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Royal Oaks Mansion

Updated: Jun 14

4505 Harding Pike Nashville, TN (south side of Harding)(current side of Royal Oaks Tower)

Circa 1900. 3-story English Tudor home

Royal Oaks was built by Mrs. John W. Baker for her daughter Bessie Baker Forsythe and her husband John Wilson Forsythe. The English Tudor style home was on the south side of Harding Pike and had 20 acres that sloped to Sugartree Creek. Evidently, when the Forsythe clan was vacationing in the newly developed Miami, FL area they stayed at the Royal Tropicana Hotel. When a society friend inquired about the Forsythe's new home, Bessie said it was good and called it Royal Oaks - naming it on the spot. They moved in 1908 further out in the country beyond the new Belle Meade development and built Longleat off Hillsboro and Tyne. Later when the Tyne family purchased Longleat estate, the Baker/ Forsythe clan moved into Belle Meade itself. Forythe sold some land to the Belle Meade corporation, and Forsythe St. was named in his honor.

In 1908, it was purchased by William Jennings Cummins (1861-1936) and Emma Mai Benson Cummins (1866-1936). Cummins and other investors of the Wholesale Merchants Warehouse Company built Cummins Station in 1906. Built with reinforced concrete, at the time, it was the largest reinforced concrete industrial warehouse in the world. The warehouse itself has been listed since 1983 on the National Register of Historic Places. Cummins also had interests in The Tennessee Packing and Provision Co., The Cummins-Bennett Co., The Duncan Hotel, the Mechanics Bank & Trust Co. (Knoxville), the Enterprise Soap Works, and The Continental Baking Powder Co. The Cummins family moved to New York in 1911, three years later.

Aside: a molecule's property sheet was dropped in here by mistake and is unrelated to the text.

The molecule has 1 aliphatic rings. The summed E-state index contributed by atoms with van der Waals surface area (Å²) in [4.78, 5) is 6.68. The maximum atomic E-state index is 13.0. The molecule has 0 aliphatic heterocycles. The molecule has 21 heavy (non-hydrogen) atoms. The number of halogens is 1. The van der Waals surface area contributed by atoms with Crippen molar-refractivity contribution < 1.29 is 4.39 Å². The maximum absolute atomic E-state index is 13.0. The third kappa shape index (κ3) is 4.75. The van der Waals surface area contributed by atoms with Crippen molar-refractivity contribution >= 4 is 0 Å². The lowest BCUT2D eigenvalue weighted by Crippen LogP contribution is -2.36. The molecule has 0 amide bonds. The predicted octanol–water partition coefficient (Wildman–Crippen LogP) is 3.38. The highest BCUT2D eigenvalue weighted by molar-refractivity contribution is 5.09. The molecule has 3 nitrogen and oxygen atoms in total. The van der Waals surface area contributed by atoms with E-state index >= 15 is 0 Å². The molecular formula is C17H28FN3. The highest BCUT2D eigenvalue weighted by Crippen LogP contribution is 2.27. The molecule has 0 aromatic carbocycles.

In 1912, Percy and Margaret Warner purchased Royal Oaks to move to the fashionable and fast-growing west side of Nashville. They had moved from Renraw and Elmington and now to Royal Oaks. The Baker/ Forsythe family moved to Longleat. After Percy died, Margaret continued residing there until her passing in 1936.

In 1940, the Warner heirs sold the property to the Royal Oaks Apartment Company. Then in 1960, Royal Oaks was torn down for commercial development including Royal Oaks Tower (1977) and Park Manor Presbyterian Retirement Home. The home was named by the Forsythe family when they stayed at the fashionable Royal Poinciana Hotel in Palm Beach, FL and Bessie was asked the name of their Nashville mansion. Their family contributions are recognized with Percy Warner Blvd., the Warner Parks, Warner Place. See Longleat, Renraw


Nashville Pikes Vol. 3 150 Years Along Harding Pike, p. 159

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